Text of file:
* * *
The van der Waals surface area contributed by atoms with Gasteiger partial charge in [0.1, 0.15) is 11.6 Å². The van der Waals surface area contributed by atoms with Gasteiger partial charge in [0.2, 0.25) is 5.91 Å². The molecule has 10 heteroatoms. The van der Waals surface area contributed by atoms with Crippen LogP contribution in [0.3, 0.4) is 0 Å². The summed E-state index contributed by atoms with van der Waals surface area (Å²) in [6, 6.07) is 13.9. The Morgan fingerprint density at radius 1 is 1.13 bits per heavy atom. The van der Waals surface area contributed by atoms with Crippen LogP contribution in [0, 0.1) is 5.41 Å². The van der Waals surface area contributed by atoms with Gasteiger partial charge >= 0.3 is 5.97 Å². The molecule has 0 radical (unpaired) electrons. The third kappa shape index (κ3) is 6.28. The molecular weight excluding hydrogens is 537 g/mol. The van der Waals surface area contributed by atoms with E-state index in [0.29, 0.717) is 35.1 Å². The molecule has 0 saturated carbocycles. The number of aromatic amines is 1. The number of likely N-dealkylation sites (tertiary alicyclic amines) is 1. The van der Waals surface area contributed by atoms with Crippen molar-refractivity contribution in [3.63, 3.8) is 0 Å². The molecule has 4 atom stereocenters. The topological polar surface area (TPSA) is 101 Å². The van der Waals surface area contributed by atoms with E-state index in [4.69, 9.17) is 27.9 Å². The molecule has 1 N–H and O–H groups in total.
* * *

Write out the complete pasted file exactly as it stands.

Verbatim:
The van der Waals surface area contributed by atoms with Gasteiger partial charge in [0.1, 0.15) is 11.6 Å². The van der Waals surface area contributed by atoms with Gasteiger partial charge in [0.2, 0.25) is 5.91 Å². The molecule has 10 heteroatoms. The van der Waals surface area contributed by atoms with Crippen LogP contribution in [0.3, 0.4) is 0 Å². The summed E-state index contributed by atoms with van der Waals surface area (Å²) in [6, 6.07) is 13.9. The Morgan fingerprint density at radius 1 is 1.13 bits per heavy atom. The van der Waals surface area contributed by atoms with Crippen LogP contribution in [0, 0.1) is 5.41 Å². The van der Waals surface area contributed by atoms with Gasteiger partial charge >= 0.3 is 5.97 Å². The molecule has 0 radical (unpaired) electrons. The third kappa shape index (κ3) is 6.28. The molecular weight excluding hydrogens is 537 g/mol. The van der Waals surface area contributed by atoms with E-state index in [0.29, 0.717) is 35.1 Å². The molecule has 0 saturated carbocycles. The number of aromatic amines is 1. The number of likely N-dealkylation sites (tertiary alicyclic amines) is 1. The van der Waals surface area contributed by atoms with Crippen molar-refractivity contribution in [3.63, 3.8) is 0 Å². The molecule has 4 atom stereocenters. The topological polar surface area (TPSA) is 101 Å². The van der Waals surface area contributed by atoms with E-state index in [4.69, 9.17) is 27.9 Å². The molecule has 1 N–H and O–H groups in total.